I realised that I left you pretty much hanging when it comes to my decision about my bachelor’s thesis. So here’s confirmation: I will write about my first conlang, with a part about the historical background of artificial languages and famous conlangs and auxlangs.
Unfortunately, I won’t be able to keep you updated on my conlanging progress much here since I’d run the risk of getting help I can’t properly reference in my paper, so my professor and I decided that I should rather not blog about it while writing my paper. I will publish it afterwards, though, as soon as it’s been graded.
Both the professors I asked about mentoring me (there are two mentors/examiners for a bachelor’s thesis here in Germany who will both grade it in the end) are excited about my project, and I feel I couldn’t ask for better mentors: one of them is the head of our department of phonetics/phonology, and the other one teaches language variation, and has written a grammar of a rather unknown language as her PhD project (plus, she knows a lot about a ton of languages, and not just European languages).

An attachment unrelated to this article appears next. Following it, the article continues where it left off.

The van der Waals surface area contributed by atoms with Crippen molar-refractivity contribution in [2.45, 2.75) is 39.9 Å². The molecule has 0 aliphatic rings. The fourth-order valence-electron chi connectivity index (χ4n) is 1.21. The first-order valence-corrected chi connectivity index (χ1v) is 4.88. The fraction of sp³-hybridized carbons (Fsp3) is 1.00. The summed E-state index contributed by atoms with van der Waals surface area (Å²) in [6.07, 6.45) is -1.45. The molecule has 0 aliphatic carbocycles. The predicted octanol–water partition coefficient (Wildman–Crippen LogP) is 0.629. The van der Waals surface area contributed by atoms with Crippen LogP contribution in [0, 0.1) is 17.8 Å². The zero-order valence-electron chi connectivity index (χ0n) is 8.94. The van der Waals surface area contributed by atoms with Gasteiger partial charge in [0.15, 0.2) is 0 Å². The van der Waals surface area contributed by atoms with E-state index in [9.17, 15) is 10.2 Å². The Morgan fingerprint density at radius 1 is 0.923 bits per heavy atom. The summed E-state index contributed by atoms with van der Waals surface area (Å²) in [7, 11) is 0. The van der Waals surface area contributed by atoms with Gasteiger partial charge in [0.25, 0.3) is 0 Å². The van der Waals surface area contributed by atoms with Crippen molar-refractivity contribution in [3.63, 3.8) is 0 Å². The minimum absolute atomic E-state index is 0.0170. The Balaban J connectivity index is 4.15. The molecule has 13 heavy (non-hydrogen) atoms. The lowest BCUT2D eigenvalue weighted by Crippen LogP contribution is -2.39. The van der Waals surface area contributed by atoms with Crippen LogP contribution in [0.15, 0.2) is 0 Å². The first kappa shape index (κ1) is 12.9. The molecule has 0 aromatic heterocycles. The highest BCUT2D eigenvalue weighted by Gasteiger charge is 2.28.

Already got some valuable advice regarding my conlang from both of them, as well as some literature recommendations.
Anyway, for anyone interested in this topic, I can highly recommend the following books as starting points:
- Okrent, Arika (2010): In the Land of Invented Languages. New York: Spiegel & Grau Trade Paperbacks.
- Peterson, David J. (2015): The Art of Language Invention. New York: Penguin Books.
- Rosenfelder, Mark (2010): The Language Construction Kit. Chicago: Yonagu Books.
Warning, though: You might find yourself in too deep to get back out again once this topic has sneaked its way into your mind and heart 😉